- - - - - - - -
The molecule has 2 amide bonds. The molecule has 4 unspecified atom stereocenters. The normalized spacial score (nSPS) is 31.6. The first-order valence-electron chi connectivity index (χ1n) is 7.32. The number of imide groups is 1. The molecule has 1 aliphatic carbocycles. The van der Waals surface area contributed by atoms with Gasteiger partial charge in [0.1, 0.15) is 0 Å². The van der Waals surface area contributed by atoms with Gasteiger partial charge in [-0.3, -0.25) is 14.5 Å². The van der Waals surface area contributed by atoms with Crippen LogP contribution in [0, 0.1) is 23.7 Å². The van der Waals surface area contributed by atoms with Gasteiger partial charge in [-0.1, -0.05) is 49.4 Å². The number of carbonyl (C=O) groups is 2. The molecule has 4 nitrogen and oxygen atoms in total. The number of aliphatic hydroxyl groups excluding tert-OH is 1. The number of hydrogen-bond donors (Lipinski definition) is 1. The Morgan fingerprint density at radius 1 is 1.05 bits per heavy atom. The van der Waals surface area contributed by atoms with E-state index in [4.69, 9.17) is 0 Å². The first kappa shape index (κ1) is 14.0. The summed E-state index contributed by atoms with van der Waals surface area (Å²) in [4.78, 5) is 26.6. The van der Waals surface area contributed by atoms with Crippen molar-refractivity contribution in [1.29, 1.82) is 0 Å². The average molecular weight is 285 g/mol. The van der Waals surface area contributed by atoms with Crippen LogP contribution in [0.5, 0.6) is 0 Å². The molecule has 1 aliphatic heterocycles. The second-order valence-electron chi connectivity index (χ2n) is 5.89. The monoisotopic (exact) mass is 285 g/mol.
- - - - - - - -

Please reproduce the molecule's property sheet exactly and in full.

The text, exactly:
The molecule has 2 amide bonds. The molecule has 4 unspecified atom stereocenters. The normalized spacial score (nSPS) is 31.6. The first-order valence-electron chi connectivity index (χ1n) is 7.32. The number of imide groups is 1. The molecule has 1 aliphatic carbocycles. The van der Waals surface area contributed by atoms with Gasteiger partial charge in [0.1, 0.15) is 0 Å². The van der Waals surface area contributed by atoms with Gasteiger partial charge in [-0.3, -0.25) is 14.5 Å². The van der Waals surface area contributed by atoms with Crippen LogP contribution in [0, 0.1) is 23.7 Å². The van der Waals surface area contributed by atoms with Gasteiger partial charge in [-0.1, -0.05) is 49.4 Å². The number of carbonyl (C=O) groups is 2. The molecule has 4 nitrogen and oxygen atoms in total. The number of aliphatic hydroxyl groups excluding tert-OH is 1. The number of hydrogen-bond donors (Lipinski definition) is 1. The Morgan fingerprint density at radius 1 is 1.05 bits per heavy atom. The van der Waals surface area contributed by atoms with E-state index in [4.69, 9.17) is 0 Å². The first kappa shape index (κ1) is 14.0. The summed E-state index contributed by atoms with van der Waals surface area (Å²) in [4.78, 5) is 26.6. The van der Waals surface area contributed by atoms with Crippen molar-refractivity contribution in [1.29, 1.82) is 0 Å². The average molecular weight is 285 g/mol. The van der Waals surface area contributed by atoms with Crippen LogP contribution in [0.5, 0.6) is 0 Å². The molecule has 1 aliphatic heterocycles. The second-order valence-electron chi connectivity index (χ2n) is 5.89. The monoisotopic (exact) mass is 285 g/mol.